Considering the fact that many people, like myself, are also interacting across multiple time zones I think my plan is full proof.

“Hey, person in China, I’ll call you at noon”

“Ok . . . I can stay up until then.”

Easy.

This all makes a ton more sense when you consider that a number of nations are on 1/2 hour time zones (see map above).  Consider India for example.  Even though India sits mostly and directly south of China, if it is 5:12 on the China side it is 3:42 right across the border.

BUT WAIT — There is more!

Nepal which is tucked neatly between China and India has a 3/4 of an hour time zone.

My mind just exploded.

WERE NOT DONE YET — Now throw into the mix that Arizonans (except the Navajos) DO NOT acknowledge daylight savings time.

They were just like, “Meh – we don’t want to fall back.”

So imagine a booming multinational corporation trying to set up a Skype conference call between their offices in L.A., Atlanta, Beijing, Mumbai, Kathmandu and Phoenix.

“Lets schedule that for 6pm/10pm/11am/8:30am/8:15am.”

“What about Phoenix?”

“Nope, can’t talk to them until next summer.”

Yeah . . . no chance somebody’s gonna miss that one.

OR – We could do it my way.

“See you at 4.”

And those are my 500 (+) words.

Daylight Savings Time Usage Map blue=uses  orange=formerly used red=has never used

Daylight Savings Time Usage Map
blue=currently uses
orange=formerly used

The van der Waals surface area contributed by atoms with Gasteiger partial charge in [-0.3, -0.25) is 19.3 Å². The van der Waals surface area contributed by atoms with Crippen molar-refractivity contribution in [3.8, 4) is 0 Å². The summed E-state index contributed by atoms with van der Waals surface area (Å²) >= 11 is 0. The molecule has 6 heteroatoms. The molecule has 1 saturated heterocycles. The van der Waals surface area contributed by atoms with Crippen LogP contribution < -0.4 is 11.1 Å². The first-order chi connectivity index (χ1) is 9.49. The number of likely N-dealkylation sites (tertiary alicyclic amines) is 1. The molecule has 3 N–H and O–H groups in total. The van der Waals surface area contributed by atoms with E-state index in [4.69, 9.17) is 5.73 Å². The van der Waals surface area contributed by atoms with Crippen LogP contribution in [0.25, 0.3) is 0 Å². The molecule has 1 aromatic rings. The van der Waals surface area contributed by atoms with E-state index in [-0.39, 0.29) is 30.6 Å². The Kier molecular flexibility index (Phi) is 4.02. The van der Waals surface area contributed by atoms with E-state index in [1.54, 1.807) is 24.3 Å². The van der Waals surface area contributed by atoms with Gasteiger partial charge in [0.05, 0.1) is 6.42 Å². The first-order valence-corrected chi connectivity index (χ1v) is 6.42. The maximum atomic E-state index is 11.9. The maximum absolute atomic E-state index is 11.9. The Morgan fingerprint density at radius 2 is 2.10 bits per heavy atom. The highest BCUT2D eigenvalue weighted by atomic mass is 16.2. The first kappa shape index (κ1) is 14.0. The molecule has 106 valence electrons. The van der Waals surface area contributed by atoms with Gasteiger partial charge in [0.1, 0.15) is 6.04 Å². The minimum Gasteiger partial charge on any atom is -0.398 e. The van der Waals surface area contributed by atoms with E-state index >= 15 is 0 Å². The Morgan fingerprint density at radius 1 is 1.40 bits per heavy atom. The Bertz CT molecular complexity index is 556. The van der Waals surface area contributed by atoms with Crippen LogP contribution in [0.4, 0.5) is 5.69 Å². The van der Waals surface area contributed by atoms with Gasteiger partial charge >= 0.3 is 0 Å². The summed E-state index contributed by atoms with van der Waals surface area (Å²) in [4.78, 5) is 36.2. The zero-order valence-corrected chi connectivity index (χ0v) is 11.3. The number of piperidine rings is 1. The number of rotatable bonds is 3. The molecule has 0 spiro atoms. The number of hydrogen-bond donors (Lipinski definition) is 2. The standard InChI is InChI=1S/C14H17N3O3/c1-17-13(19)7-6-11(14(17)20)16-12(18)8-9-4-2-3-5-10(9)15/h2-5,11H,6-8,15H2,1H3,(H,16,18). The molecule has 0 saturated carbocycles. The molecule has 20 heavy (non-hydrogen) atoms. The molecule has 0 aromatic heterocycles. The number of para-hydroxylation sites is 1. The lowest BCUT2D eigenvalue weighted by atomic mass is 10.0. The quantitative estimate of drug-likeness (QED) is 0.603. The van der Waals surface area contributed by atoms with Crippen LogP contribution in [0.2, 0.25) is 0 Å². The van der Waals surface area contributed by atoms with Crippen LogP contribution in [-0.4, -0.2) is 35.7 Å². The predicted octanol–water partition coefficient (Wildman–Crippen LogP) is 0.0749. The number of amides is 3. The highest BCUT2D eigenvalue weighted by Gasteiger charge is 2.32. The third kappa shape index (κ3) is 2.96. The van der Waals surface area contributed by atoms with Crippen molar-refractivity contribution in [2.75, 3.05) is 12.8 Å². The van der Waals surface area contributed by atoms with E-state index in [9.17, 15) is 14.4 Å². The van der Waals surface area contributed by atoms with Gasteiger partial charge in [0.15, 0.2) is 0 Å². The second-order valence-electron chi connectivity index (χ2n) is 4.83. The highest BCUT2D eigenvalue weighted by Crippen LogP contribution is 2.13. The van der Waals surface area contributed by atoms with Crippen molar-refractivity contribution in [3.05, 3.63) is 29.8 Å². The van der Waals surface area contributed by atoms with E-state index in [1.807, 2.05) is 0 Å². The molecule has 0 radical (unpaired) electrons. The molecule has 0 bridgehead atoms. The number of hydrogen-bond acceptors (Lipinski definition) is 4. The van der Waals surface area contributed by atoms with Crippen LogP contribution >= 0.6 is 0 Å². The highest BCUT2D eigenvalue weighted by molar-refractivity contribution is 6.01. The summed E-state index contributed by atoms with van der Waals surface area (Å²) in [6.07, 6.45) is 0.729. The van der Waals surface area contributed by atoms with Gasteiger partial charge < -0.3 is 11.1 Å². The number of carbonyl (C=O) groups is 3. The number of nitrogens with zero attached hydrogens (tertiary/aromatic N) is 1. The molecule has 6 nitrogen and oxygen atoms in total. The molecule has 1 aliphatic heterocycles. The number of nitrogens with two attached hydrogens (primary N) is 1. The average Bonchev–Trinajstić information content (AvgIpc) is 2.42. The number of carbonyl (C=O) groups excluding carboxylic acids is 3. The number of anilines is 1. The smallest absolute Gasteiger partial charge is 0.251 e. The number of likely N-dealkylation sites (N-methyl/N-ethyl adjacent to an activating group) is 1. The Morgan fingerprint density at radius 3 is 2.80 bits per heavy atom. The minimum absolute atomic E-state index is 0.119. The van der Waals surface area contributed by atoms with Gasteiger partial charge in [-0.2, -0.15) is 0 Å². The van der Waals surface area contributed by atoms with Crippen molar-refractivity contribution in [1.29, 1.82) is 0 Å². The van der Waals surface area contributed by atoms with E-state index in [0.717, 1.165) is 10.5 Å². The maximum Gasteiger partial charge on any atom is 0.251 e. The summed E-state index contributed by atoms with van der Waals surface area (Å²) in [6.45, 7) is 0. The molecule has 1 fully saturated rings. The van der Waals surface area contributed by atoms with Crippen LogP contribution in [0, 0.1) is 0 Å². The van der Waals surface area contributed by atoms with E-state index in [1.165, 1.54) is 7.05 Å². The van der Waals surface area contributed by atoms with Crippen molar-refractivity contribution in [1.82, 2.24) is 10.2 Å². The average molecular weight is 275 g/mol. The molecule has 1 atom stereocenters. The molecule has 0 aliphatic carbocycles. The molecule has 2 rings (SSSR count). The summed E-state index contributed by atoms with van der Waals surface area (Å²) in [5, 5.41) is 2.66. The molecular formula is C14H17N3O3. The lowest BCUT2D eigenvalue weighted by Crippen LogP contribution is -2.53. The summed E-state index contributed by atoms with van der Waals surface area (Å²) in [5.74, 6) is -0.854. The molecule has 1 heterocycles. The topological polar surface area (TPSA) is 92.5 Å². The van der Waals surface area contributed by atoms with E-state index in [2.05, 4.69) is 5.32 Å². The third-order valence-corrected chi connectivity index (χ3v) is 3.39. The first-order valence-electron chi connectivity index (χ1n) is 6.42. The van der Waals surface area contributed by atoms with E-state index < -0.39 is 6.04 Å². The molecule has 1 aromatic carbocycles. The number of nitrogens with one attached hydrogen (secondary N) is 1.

red=has never used

 

 

 

 

5 Comments

  1. I love that the east coast is back on their “real” time…because it’s 12 hours to Thai Time! That was one of my joys when I moved here…finding out I could still keep the 12 hour switch, at least for half the year. And if the US did away with daylight savings time, I would always be 12 hours from east coast time :^)

    Burma, though, is 30 minutes behind Thailand. And where I am now, my computer self-adjusts to Burma time. Too close to the border! Threw me for a HUGE loops last summer. Now I’ve told my computer that I have to manually change the time zone.

    When we went to the refugee camp, we were super confused about what was happening and WHEN it was happening until we figured out that they were on Burma-time.

    That said, I think I could handle the — we’re all on the same clock — idea you’ve proposed. But if we do that, I think we should go with military time. No point in retaining AM/PM.

    Reply
  2. Jerry, I would totally buy any book you write, even if it was not a personally autographed one! Thanks for making me chuckle. In fact, I am annoying my kids who are doing homework and have been requested to take my laughter to the back room where it cannot be heard….

    Reply
    • Tami – how about I write a book and you personally autograph my copy. Deal?

      Reply
  3. You have just described Zulu time. Invented by the first truly global empire, the British, and used with great effect by the world’s first globally synchronized organization, the US Air Force.

    Reply
    • Just my luck Carson. Thought I had a great idea. Do you know if either the British Empire or the US Air Force took out a patent? We may still have a shot.

      Reply